Friday, November 8, 2013

Staying Young: Yoga and Its Effects on Aging


With yoga, you can grow younger every year.

I mean, have you guys seen the world’s oldest yoga teacher (above)? Or Dharma Mittra (below)?

They glow. And it's because they have been dedicated to their practice for years. Today I bring you an awesome guest post by health writer Tara Heath about the anti-aging benefits of yoga. Haven’t you heard you should do inversions for fewer wrinkles? Well, that’s only the beginning! Read on…

Photo via Pinterest.

Aging is something that nobody can prevent – even as much as everyone in the world would like to. However, there are some things you can do in your day-to-day life to help slow the process of aging and stay healthy. The most obvious of those being simple things like eating a healthy diet, exercising regularly, and getting enough sleep each night.

Yoga, despite its popularity and generally accepted health benefits, isn't something people always think of when considering ways to slow the clock on aging. Surprisingly, it turns out that it may actually be a beneficial weapon in the fight against time. 


Even if you’re not in your senior years quite yet, or aging isn't the first thing on your mind, taking steps to stay healthy and feel young can benefit everybody, and starting early is always better than starting late. 



Image courtesy of Flickr .

Increased Flexibility 

Men and women are born with the same amount of flexibility, but as they age, that flexibility decreases. While the decline typically occurs faster in men than women, adults over the age of 35 are generally much less flexible than they were in their 20s.


Yoga, which puts the body in a variety of unique positions, helps improve flexibility in a way that isn't overly uncomfortable or painful. Over time, doing the poses can make it easier for you to do daily tasks. This can help you tremendously as you age, as many injuries for adults and seniors come from doing everyday activities. 




Image courtesy of Flickr .

Improved Joint Strength 

Like flexibility, joint strength tends to diminish with age. Yoga is beneficial for building or restoring some of that joint strength, however, as many types of yoga incorporate poses that require you to support your body weight. In that way, yoga is much like strength training, which also helps improve joint strength.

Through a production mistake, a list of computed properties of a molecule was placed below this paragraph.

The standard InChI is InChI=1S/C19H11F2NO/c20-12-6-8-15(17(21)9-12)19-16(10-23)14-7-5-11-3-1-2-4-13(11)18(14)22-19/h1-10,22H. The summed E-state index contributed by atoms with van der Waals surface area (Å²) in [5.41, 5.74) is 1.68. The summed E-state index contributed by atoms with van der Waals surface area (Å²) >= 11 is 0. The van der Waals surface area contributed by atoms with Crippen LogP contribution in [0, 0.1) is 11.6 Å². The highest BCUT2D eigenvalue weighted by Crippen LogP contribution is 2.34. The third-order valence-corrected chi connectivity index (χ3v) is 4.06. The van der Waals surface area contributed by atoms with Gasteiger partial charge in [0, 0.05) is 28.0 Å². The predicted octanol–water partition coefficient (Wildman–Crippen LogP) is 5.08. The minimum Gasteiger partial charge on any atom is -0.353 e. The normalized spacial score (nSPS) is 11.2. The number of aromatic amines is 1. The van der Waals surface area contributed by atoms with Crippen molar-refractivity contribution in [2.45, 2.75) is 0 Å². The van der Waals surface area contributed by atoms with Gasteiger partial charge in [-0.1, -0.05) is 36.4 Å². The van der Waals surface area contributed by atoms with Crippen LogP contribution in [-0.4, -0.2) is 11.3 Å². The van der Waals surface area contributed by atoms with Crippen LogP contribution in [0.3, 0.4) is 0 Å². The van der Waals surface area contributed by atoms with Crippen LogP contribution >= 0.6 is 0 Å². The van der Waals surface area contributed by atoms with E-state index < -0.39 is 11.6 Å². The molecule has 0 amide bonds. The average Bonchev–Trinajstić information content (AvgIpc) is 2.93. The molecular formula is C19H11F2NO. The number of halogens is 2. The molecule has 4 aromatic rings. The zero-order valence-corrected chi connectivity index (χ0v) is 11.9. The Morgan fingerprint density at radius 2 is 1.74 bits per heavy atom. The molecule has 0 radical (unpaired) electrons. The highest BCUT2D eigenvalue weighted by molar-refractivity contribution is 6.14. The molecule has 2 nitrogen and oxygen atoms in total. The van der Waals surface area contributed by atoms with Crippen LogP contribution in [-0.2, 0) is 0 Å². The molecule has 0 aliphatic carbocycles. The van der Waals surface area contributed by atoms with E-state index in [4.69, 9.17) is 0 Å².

Of course, the positions you use that require you to support your body weight also aid in building muscle. More muscle mass also helps reduce injuries and keep your body weight down.


Better Sleep 


Aging adults tend to have more sleep problems than younger ones. Not getting enough sleep can result in serious health problems and more rapid aging.


Doing yoga regularly can help you improve your quality of sleep since the asana practice combines both exercise and relaxation techniques – two things we know are essential or a well-regulated sleep schedule. 


If you have trouble sleeping at night and it’s causing problems in your daily life or making you feel run-down, taking a few yoga classes could go a long ways toward curing your problem.



Photo via Pinterest.

It’s impossible to stop the aging process completely, but that doesn't mean that you can’t slow it down a bit. Although eating right is what you hear about most when the topic of aging comes up, exercise and relaxation are both a close second.

Luckily those are two things that yoga can provide for you, making it an almost ideal anti-aging activity. 




Photo via Pinterest.

Tara Heath is a freelance writer in Southern California. She enjoys practicing yoga regularly, finding that it is very beneficial in helping her to relax and unwind after a long day. As a health writer, she contributes to the Presidio Home Care blog

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